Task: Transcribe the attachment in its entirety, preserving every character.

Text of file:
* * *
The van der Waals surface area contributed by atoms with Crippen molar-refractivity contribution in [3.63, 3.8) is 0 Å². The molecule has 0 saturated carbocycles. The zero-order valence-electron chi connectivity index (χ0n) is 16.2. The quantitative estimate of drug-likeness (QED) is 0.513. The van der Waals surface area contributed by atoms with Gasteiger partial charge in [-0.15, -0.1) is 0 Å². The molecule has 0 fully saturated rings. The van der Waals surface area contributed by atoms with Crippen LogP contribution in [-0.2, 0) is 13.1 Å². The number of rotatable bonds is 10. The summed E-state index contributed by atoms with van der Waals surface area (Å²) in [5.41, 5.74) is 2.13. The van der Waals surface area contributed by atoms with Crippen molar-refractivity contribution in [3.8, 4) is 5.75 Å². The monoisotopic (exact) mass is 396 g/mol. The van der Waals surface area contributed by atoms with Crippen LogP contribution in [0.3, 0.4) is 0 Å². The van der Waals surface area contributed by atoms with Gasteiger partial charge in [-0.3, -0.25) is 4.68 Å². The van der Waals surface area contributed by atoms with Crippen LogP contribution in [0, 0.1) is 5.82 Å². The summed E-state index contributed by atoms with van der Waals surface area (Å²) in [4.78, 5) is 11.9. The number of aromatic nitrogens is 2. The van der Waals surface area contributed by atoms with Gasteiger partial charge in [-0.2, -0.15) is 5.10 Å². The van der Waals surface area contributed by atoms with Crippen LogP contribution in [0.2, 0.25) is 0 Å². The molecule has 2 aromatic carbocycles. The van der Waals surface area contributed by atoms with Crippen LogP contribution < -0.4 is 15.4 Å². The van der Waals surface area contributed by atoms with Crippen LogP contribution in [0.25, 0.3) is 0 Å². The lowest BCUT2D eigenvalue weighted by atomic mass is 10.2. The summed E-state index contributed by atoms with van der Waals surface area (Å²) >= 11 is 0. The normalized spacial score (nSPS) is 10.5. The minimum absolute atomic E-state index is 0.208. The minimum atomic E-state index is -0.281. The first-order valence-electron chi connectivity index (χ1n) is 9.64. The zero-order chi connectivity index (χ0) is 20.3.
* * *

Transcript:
The van der Waals surface area contributed by atoms with Crippen molar-refractivity contribution in [3.63, 3.8) is 0 Å². The molecule has 0 saturated carbocycles. The zero-order valence-electron chi connectivity index (χ0n) is 16.2. The quantitative estimate of drug-likeness (QED) is 0.513. The van der Waals surface area contributed by atoms with Gasteiger partial charge in [-0.15, -0.1) is 0 Å². The molecule has 0 fully saturated rings. The van der Waals surface area contributed by atoms with Crippen LogP contribution in [-0.2, 0) is 13.1 Å². The number of rotatable bonds is 10. The summed E-state index contributed by atoms with van der Waals surface area (Å²) in [5.41, 5.74) is 2.13. The van der Waals surface area contributed by atoms with Crippen molar-refractivity contribution in [3.8, 4) is 5.75 Å². The monoisotopic (exact) mass is 396 g/mol. The van der Waals surface area contributed by atoms with Crippen LogP contribution in [0.3, 0.4) is 0 Å². The van der Waals surface area contributed by atoms with Gasteiger partial charge in [-0.3, -0.25) is 4.68 Å². The van der Waals surface area contributed by atoms with Crippen LogP contribution in [0, 0.1) is 5.82 Å². The summed E-state index contributed by atoms with van der Waals surface area (Å²) in [4.78, 5) is 11.9. The number of aromatic nitrogens is 2. The van der Waals surface area contributed by atoms with Gasteiger partial charge in [-0.2, -0.15) is 5.10 Å². The van der Waals surface area contributed by atoms with Crippen LogP contribution in [0.2, 0.25) is 0 Å². The molecule has 2 aromatic carbocycles. The van der Waals surface area contributed by atoms with Crippen LogP contribution < -0.4 is 15.4 Å². The van der Waals surface area contributed by atoms with Crippen LogP contribution in [0.25, 0.3) is 0 Å². The lowest BCUT2D eigenvalue weighted by atomic mass is 10.2. The summed E-state index contributed by atoms with van der Waals surface area (Å²) >= 11 is 0. The normalized spacial score (nSPS) is 10.5. The minimum absolute atomic E-state index is 0.208. The minimum atomic E-state index is -0.281. The first-order valence-electron chi connectivity index (χ1n) is 9.64. The zero-order chi connectivity index (χ0) is 20.3.